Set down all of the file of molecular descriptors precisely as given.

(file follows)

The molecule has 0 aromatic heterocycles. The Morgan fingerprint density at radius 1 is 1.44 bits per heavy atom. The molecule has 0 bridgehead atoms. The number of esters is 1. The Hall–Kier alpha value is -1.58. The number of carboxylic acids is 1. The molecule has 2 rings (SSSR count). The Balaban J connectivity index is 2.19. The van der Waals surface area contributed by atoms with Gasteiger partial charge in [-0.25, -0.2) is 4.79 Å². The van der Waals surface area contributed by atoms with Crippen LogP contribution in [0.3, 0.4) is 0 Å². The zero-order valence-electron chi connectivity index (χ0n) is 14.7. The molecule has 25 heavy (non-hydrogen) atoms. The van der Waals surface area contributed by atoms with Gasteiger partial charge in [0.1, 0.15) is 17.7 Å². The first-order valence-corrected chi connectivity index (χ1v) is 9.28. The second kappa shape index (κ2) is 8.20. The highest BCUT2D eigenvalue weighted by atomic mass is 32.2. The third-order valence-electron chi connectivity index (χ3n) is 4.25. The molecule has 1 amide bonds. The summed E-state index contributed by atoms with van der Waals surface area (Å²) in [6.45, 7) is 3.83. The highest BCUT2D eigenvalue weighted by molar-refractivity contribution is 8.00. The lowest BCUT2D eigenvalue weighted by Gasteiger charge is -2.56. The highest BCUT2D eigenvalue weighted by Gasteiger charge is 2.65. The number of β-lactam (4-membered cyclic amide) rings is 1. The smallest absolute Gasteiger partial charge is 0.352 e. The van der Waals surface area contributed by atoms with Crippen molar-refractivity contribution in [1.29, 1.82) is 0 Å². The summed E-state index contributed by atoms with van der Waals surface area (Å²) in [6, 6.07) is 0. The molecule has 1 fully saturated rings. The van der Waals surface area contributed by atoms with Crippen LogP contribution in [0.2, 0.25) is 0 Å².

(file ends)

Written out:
The molecule has 0 aromatic heterocycles. The Morgan fingerprint density at radius 1 is 1.44 bits per heavy atom. The molecule has 0 bridgehead atoms. The number of esters is 1. The Hall–Kier alpha value is -1.58. The number of carboxylic acids is 1. The molecule has 2 rings (SSSR count). The Balaban J connectivity index is 2.19. The van der Waals surface area contributed by atoms with Gasteiger partial charge in [-0.25, -0.2) is 4.79 Å². The van der Waals surface area contributed by atoms with Crippen LogP contribution in [0.3, 0.4) is 0 Å². The zero-order valence-electron chi connectivity index (χ0n) is 14.7. The molecule has 25 heavy (non-hydrogen) atoms. The van der Waals surface area contributed by atoms with Gasteiger partial charge in [0.1, 0.15) is 17.7 Å². The first-order valence-corrected chi connectivity index (χ1v) is 9.28. The second kappa shape index (κ2) is 8.20. The highest BCUT2D eigenvalue weighted by atomic mass is 32.2. The third-order valence-electron chi connectivity index (χ3n) is 4.25. The molecule has 1 amide bonds. The summed E-state index contributed by atoms with van der Waals surface area (Å²) in [6.45, 7) is 3.83. The highest BCUT2D eigenvalue weighted by molar-refractivity contribution is 8.00. The lowest BCUT2D eigenvalue weighted by Gasteiger charge is -2.56. The highest BCUT2D eigenvalue weighted by Gasteiger charge is 2.65. The number of β-lactam (4-membered cyclic amide) rings is 1. The smallest absolute Gasteiger partial charge is 0.352 e. The van der Waals surface area contributed by atoms with Crippen molar-refractivity contribution in [1.29, 1.82) is 0 Å². The summed E-state index contributed by atoms with van der Waals surface area (Å²) in [6, 6.07) is 0. The molecule has 1 fully saturated rings. The van der Waals surface area contributed by atoms with Crippen LogP contribution in [0.2, 0.25) is 0 Å².